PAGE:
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Time-Share Salesperson Not Entitled to Unemployment Insurance Benefits, Tennessee Supreme Court Rules




by:
Jackson Lewis P.C. - White Plains Office

 
January 14, 2014

Previously published on January 13, 2014

A licensed time-share salesperson was not entitled to unemployment benefits following the termination of her service agreement with a time-share company because she was a “licensed real estate agent” excluded from the Tennessee Employment Security Law, the Tennessee Supreme Court has ruled. Westgate Smoky Mountains at Gatlinburg v. Phillips, et al., No. E2011-02538-SC-R11-CV (Tenn. Dec. 23, 2013). Declining to impose unemployment tax liability on the time-share company, the Court reinstated the judgment in favor of the company.

Background

Cynthia L. Vukich-Daw, a licensed time-share salesperson, sold time-share interests at Westgate Smoky Mountains at Gatlinburg pursuant to an independent contractor agreement. The agreement provided that Vukich-Daw would be paid on a commission basis and would be responsible for her own income and payroll taxes. In November 2009, Westgate terminated the agreement, and Vukich-Daw subsequently filed a claim for unemployment compensation with the Department of Labor and Workforce Development.

The Department concluded that Vukich-Daw was entitled to unemployment benefits because it determined that, as a time-share salesperson, she did not fall within the Employment Security Law’s definition of a “licensed real estate agent,” which is excluded from the definition of “employment.” Westgate appealed, and the Tennessee Chancery Court reversed the Department’s determination, finding Vukich-Daw was a “licensed real estate agent” and not entitled to benefits. Vukich-Daw appealed, and the Tennessee Court of Appeals reversed. The Tennessee Supreme Court granted Westgate permission to appeal.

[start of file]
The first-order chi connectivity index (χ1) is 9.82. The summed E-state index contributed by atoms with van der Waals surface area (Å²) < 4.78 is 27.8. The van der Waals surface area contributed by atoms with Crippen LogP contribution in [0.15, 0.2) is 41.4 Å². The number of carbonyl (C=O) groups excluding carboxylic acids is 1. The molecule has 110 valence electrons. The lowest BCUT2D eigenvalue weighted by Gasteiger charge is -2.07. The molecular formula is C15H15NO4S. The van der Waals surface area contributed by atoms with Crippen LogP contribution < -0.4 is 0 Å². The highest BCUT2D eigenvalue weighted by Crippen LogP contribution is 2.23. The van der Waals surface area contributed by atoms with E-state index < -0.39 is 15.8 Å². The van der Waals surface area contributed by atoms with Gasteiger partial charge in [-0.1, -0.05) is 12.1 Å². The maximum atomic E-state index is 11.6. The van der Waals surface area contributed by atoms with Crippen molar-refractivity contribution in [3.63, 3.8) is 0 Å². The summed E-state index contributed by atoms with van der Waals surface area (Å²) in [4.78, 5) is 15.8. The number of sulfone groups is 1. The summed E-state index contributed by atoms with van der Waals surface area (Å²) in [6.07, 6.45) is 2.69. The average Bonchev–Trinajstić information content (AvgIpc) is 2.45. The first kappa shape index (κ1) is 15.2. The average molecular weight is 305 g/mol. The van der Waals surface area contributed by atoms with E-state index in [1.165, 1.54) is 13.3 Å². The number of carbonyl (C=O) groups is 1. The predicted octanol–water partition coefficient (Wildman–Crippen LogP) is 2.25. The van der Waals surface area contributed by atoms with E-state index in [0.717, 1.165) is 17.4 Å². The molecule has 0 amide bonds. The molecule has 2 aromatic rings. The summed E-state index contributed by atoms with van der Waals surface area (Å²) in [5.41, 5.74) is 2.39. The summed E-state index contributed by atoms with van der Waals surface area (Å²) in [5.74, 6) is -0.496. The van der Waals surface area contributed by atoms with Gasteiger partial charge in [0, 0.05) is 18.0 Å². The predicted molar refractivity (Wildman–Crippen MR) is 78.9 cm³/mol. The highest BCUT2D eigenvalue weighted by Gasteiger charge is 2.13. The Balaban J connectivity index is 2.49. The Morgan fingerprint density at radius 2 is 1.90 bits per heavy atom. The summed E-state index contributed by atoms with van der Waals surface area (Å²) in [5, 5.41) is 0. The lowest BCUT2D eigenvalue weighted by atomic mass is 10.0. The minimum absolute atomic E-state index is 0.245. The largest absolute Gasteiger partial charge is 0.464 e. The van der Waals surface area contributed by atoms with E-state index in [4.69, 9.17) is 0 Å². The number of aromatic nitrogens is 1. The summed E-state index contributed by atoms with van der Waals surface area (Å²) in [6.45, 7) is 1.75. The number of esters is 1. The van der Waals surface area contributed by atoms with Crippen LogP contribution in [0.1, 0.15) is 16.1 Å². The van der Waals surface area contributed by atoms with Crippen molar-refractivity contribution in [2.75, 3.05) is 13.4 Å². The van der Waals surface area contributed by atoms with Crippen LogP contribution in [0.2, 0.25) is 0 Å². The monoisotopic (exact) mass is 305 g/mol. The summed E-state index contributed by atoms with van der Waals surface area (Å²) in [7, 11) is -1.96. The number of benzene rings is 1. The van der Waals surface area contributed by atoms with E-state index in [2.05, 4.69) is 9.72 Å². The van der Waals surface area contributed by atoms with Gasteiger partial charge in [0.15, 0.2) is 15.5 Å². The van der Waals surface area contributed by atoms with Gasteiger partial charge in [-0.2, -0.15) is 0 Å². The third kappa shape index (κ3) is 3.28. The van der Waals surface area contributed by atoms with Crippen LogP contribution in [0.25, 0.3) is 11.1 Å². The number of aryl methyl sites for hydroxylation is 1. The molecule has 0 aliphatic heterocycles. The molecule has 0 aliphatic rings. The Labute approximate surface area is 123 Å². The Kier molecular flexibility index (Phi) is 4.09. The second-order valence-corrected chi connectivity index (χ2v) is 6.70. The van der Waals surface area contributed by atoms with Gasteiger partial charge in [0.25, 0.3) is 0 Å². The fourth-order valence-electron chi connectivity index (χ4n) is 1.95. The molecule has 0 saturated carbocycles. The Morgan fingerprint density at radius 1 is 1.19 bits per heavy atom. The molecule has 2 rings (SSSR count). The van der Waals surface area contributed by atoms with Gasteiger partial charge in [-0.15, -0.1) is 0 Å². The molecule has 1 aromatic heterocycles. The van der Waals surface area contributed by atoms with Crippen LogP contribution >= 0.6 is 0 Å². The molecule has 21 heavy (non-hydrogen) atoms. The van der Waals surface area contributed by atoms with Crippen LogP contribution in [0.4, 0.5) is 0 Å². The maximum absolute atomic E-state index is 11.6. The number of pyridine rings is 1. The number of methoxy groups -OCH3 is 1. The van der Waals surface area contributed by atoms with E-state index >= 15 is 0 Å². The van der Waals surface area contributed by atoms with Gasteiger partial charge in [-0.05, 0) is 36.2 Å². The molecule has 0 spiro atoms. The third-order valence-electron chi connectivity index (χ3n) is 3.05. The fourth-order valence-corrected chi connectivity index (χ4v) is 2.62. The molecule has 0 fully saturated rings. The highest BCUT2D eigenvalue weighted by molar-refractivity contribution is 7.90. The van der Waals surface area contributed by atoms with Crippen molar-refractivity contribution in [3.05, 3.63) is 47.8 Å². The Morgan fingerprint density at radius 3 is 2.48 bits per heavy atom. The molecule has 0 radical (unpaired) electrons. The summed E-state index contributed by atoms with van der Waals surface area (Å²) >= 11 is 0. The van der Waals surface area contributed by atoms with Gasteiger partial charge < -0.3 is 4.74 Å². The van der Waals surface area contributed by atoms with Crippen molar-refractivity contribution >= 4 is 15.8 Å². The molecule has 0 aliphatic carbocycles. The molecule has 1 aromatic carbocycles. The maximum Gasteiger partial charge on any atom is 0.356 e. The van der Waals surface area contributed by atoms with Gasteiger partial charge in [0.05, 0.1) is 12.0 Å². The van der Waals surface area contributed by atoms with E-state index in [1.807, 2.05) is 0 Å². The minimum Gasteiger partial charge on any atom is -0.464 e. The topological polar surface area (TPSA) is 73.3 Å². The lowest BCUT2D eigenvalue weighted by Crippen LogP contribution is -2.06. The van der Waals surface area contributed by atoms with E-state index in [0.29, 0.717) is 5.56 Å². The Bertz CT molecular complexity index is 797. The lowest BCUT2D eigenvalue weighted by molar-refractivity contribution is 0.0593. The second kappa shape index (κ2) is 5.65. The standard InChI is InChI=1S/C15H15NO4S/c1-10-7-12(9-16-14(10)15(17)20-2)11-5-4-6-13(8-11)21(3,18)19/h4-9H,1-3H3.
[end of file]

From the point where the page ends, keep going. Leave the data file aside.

Applicable Law

In Tennessee, a worker’s eligibility for unemployment benefits depends on whether the worker’s services meet the statutory definition of “employment.” The Employment Security Law excludes from “employment” the services of a “qualified real estate agent.” A person is a qualified real estate agent if:

  • the individual is a licensed real estate agent;
  • substantially all of the remuneration for the services performed as a real estate agent is directly related to sales or other output, rather than hours worked; and
  • the individual performs services pursuant to a written contract providing that the individual will not be treated as an employee for federal tax purposes.

Tenn. Code Ann. § 50-7-207(c)(11)(A)-(C).

Not Entitled to Benefits

To determine whether Vukich-Daw was a “qualified real estate agent,” the Tennessee Supreme Court examined whether her activities were covered under the Tennessee Real Estate Broker License Act of 1973, Tenn. Code Ann. §§ 62-13-101-604. Under the Act, individuals who, in exchange for a fee, solicit or negotiate the listing, sale, purchase, exchange, lease or option for any real estate, must be licensed by the Tennessee Real Estate Commission. In 1981 and 1989, the Tennessee General Assembly enacted the Time-Share Act to require licensure of time-share sales agents and time-share salespersons under the Act.

The Court noted, “[T]his series of enactments . . . placed time-share intervals within real estate activity and required those engaged in time-share transactions to hold a license from the Real Estate Commission.” (An “interval” is a time period that is sold to a buyer.) Given the interrelationship between the two statutes, the Court concluded that the General Assembly would view time-share salespersons and affiliate brokers similarly under the Employment Security Law and exclude them from coverage as “qualified real estate agents.” The Court further pointed out that Vukich-Daw was paid on a commission basis and performed services through a written contract stating she was responsible for payment of her own taxes — thus satisfying the exclusion’s other requirements. Accordingly, the Court held Vukich-Daw was excluded from the Employment Security Law and not entitled to unemployment benefits.

***

This case is good news for Tennessee time-share concerns and confirms that they will not be subject to liability for unemployment benefits if they terminate a time-share salesperson’s contract.



 

The views expressed in this document are solely the views of the author and not Martindale-Hubbell. This document is intended for informational purposes only and is not legal advice or a substitute for consultation with a licensed legal professional in a particular case or circumstance.
 

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